15. The apparatus of claim 11 including air filtering means covering said inlet opening of the housing means whereby the air drawn into said housing means by the air suction means passes through said air filtering means.

16. A liquid dispensing apparatus comprising an elongated container stationary for storing liquid, said container having an upper open end and a portion including a discharge opening, plunger means slidably positioned in said container and projected upwardly through said open end, a plate transversely positioned over said plunger means in operative engagement therewith, a drive member secured to the plate means, power transmitting means connected to the drive member for moving the drive member and plate selectively in opposite vertical directions longitudinally of the container, motor means drivably coupled to said power transmitting means for operating the power transmitting means whereby the drive member moves in a first direction carrying the plate means into engagement with the plunger means and moving said plunger means into the container thereby forcing liquid through said discharge opening.

17. The apparatus of claim 16 including control means for said motor means responsive to the position of said drive member for operating the motor means.

18. The apparatus of claim 16 including adjustable means connecting the plate with the plunger means to vary the extent of movement of the plunger means into the container.

19. The apparatus of claim 16 including a support having bracket means for releasably holding said container whereby the container can be separated from the support.

(References on following page) 9 10 References Cited by the Examiner 3,013,591 12/1961 Stanley et a1 141-284 X N TED TAT PATENTS 3,113,103 12/1963 LOWCI'Y 210198 U I S Es 3,192,990 7/1965 Natelson 1595 9/1918 Rogers 141-284 X g; g iii-12g 5 NORMAN YUDKOFF, Primary Examiner. or am Gotham Examzner. 12/1960 Hoyer 141-284 X J. SOFER, Assistant Examiner.

5/1961 Magnuson et a1. 210-198

Patent Citations
Cited PatentFiling datePublication dateApplicantTitle
US1279161 *Jul 3, 1916Sep 17, 1918Charles E RogersFilling-machine.
US2604248 *Jul 21, 1949Jul 22, 1952Technicon Chromatography CorpAutomatic-fraction collection apparatus
US2604249 *Sep 5, 1947Jul 22, 1952Technicon Chromatography CorpAutomatic fraction-collection apparatus
US2710715 *Apr 17, 1950Jun 14, 1955Technicon Chromatography CorpAutomatic fraction collection apparatus
US2965141 *Dec 12, 1955Dec 20, 1960Gudmund Hoyer OlufFilling machine for a rotary ice-cream brick freezing machine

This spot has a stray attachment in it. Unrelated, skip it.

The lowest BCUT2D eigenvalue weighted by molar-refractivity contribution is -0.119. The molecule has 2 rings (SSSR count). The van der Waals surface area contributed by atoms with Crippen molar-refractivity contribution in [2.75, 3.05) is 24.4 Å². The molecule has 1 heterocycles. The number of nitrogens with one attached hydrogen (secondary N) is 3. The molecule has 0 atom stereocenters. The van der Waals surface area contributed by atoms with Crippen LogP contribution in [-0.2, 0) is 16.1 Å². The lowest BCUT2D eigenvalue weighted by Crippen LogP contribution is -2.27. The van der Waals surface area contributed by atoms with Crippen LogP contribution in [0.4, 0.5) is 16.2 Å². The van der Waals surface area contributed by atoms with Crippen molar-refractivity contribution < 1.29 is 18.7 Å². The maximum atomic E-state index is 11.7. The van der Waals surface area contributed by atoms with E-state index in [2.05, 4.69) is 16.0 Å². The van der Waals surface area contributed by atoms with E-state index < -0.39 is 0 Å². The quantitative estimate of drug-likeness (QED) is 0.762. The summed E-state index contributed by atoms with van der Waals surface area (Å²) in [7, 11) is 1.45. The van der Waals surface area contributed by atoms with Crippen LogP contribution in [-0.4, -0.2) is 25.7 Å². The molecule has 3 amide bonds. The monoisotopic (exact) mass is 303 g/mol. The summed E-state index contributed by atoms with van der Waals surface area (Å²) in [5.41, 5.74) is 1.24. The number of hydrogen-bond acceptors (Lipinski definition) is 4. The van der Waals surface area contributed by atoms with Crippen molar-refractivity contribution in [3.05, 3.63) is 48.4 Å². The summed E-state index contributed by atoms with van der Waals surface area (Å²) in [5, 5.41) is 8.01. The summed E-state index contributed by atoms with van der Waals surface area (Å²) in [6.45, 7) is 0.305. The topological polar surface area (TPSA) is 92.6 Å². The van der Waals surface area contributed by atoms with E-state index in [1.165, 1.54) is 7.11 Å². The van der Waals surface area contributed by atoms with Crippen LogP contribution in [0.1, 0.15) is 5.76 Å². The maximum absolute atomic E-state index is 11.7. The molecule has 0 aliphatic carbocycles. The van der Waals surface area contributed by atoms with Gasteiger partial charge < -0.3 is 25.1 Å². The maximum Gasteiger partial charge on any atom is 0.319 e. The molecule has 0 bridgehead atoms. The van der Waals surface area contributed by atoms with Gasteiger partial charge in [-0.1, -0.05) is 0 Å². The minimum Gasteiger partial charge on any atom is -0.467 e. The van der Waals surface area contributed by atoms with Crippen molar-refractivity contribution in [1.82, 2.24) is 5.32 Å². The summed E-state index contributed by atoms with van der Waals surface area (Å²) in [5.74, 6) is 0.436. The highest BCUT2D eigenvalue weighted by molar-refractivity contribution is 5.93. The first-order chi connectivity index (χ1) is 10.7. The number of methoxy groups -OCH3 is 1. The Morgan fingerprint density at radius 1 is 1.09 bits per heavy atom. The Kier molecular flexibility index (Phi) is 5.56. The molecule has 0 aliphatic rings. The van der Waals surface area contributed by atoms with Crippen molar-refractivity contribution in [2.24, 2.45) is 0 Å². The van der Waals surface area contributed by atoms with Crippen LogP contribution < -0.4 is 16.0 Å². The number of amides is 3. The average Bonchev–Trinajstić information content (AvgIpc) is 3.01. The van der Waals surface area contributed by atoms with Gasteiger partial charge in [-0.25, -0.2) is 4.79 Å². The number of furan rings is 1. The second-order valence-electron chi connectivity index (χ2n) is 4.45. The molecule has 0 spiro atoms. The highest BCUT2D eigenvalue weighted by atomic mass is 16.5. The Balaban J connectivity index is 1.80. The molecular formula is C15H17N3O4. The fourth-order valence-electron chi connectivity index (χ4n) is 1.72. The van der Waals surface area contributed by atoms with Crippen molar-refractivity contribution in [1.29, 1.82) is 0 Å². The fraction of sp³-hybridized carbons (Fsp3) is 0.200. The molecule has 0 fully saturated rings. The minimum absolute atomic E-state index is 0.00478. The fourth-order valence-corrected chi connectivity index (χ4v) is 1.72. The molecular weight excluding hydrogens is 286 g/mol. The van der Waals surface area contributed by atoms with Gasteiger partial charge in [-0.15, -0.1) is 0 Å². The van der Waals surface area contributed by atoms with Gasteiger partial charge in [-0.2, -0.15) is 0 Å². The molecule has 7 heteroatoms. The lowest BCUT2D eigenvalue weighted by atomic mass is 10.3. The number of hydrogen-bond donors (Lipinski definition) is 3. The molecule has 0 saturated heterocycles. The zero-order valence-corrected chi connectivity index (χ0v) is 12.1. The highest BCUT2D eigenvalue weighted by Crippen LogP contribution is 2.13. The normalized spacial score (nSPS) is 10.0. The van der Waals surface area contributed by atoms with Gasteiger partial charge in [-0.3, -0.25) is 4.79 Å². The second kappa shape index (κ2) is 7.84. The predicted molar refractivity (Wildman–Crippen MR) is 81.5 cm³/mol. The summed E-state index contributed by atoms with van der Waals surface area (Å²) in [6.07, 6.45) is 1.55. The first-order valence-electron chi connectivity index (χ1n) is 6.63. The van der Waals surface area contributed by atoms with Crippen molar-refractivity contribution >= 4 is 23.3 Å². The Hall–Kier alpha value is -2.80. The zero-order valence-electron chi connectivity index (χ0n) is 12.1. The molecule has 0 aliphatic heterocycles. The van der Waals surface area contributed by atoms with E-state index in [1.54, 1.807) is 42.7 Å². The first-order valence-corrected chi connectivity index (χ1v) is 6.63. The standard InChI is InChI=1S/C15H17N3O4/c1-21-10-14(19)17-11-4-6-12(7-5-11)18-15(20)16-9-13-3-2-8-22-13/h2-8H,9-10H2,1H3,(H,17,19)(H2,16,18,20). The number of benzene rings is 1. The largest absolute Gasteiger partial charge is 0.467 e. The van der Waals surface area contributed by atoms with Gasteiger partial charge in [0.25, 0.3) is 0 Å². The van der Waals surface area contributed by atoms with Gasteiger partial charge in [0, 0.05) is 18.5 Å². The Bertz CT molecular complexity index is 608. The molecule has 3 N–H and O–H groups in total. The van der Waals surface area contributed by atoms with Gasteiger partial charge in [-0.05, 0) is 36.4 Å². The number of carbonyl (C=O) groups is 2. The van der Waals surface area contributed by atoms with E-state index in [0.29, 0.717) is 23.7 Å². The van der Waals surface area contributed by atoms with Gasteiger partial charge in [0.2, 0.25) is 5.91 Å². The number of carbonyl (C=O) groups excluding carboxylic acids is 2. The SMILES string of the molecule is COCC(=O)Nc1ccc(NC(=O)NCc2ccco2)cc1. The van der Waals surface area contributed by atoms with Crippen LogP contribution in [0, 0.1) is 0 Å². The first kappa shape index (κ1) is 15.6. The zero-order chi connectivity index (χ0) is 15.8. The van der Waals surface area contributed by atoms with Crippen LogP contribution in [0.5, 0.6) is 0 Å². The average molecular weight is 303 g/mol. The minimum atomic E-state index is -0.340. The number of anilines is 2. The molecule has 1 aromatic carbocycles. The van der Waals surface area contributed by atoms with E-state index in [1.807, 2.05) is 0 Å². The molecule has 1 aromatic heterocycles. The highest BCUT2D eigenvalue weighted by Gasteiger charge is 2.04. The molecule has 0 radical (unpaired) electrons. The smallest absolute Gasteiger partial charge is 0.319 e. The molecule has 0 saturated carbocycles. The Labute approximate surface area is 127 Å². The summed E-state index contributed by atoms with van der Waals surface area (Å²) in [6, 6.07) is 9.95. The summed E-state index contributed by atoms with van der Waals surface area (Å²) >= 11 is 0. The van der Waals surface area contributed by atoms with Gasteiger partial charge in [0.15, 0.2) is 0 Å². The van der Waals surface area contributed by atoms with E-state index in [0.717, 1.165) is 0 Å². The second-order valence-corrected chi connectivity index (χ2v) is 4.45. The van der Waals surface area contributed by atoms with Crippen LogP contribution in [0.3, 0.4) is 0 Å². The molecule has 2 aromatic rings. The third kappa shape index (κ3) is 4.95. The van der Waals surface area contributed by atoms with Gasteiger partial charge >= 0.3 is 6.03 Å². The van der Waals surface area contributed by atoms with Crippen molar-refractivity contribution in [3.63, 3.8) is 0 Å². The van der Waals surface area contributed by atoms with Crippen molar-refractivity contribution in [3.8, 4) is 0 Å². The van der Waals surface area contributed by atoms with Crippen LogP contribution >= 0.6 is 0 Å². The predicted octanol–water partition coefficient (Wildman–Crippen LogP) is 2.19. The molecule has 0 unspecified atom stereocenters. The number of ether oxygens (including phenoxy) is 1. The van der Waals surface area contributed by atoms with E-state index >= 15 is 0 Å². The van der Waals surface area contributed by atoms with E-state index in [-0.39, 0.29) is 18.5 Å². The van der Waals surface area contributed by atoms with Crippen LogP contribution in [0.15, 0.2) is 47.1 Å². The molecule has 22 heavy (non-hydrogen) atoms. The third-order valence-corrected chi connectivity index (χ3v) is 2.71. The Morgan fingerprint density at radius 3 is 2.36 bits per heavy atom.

US2986280 *May 16, 1957May 30, 1961Labline IncChromatographic separation apparatus
US3013591 *Dec 4, 1959Dec 19, 1961Kartridg Pak CoPressure filler head of pressure-dispensed products and method
US3113103 *Dec 20, 1960Dec 3, 1963American Cyanamid CoRapid centrifugal chromatography
US3192990 *Sep 4, 1962Jul 6, 1965Natelson SamuelFilm type liquid concentration apparatus
Referenced by
Citing PatentFiling datePublication dateApplicantTitle
US4201671 *Jul 28, 1978May 6, 1980Massachusetts Institute Of TechnologyChromatography method and apparatus
US4827780 *Aug 24, 1987May 9, 1989Helena Laboratories CorporationAutomatic pipetting apparatus
US6139733 *Aug 20, 1998Oct 31, 2000Dyax CorporationModule and method for introducing a sample into a chromatography column
US6221252Apr 12, 2000Apr 24, 2001Dyax CorporationModule and method for introducing a sample into a chromatography column
US6294087Apr 12, 2000Sep 25, 2001Dyax CorporationChromatography column
US6319476Mar 2, 1999Nov 20, 2001Perseptive Biosystems, Inc.Microfluidic connector
US6436284Oct 13, 2000Aug 20, 2002Biotage, Inc.Chromatography apparatus
US6783673Aug 23, 2002Aug 31, 2004Biotage, Inc.Composite chromatography column
US6802968Jun 14, 2002Oct 12, 2004Biotage, Inc.Chromatography apparatus
US8277650Mar 12, 2010Oct 2, 2012Terrasep, LlcMethods and apparatus for centrifugal liquid chromatography
US8277651Mar 12, 2010Oct 2, 2012Terrasep, LlcMethods and apparatus for centrifugal liquid chromatography
US8293100Mar 12, 2010Oct 23, 2012Terrasep, LlcMethods and apparatus for centrifugal liquid chromatography
US8293101Mar 12, 2010Oct 23, 2012Terrasep, LlcMethods and apparatus for centrifugal liquid chromatography
US9052304Mar 12, 2010Jun 9, 2015Terrasep, LlcMethods and apparatus for centrifugal liquid chromatography
US20020153294 *Jun 14, 2002Oct 24, 2002Biotage, Inc., A Delaware CorporationChromatography apparatus
US20040035774 *Aug 23, 2002Feb 26, 2004Horsman Jeffrey A.Composite chromatography column
US20050006292 *Aug 9, 2004Jan 13, 2005Biotage, Inc., A Delaware CorporationComposite chromatography column
US20080149547 *Feb 17, 2006Jun 26, 2008Richard SchlodererFixing System for at Least One Fluidic Component of a Chromatography Device
DE2921334A1 *May 25, 1979Dec 6, 1979Fenimore David ClarkeTransferring specimens onto thin layer chromatography substrate - after evaporation of solvent vehicle on transfer sheet, giving a conc. spot
EP0071491A1 *Jun 18, 1982Feb 9, 1983L'orealMethod of sampling and analysing by plate chromatography, and apparatus therefor
Classifications
U.S. Classification159/5, 210/656, 210/198.3, 210/232, 159/30
International ClassificationG01N30/00, G01N30/91
Cooperative ClassificationG01N30/91
European ClassificationG01N30/91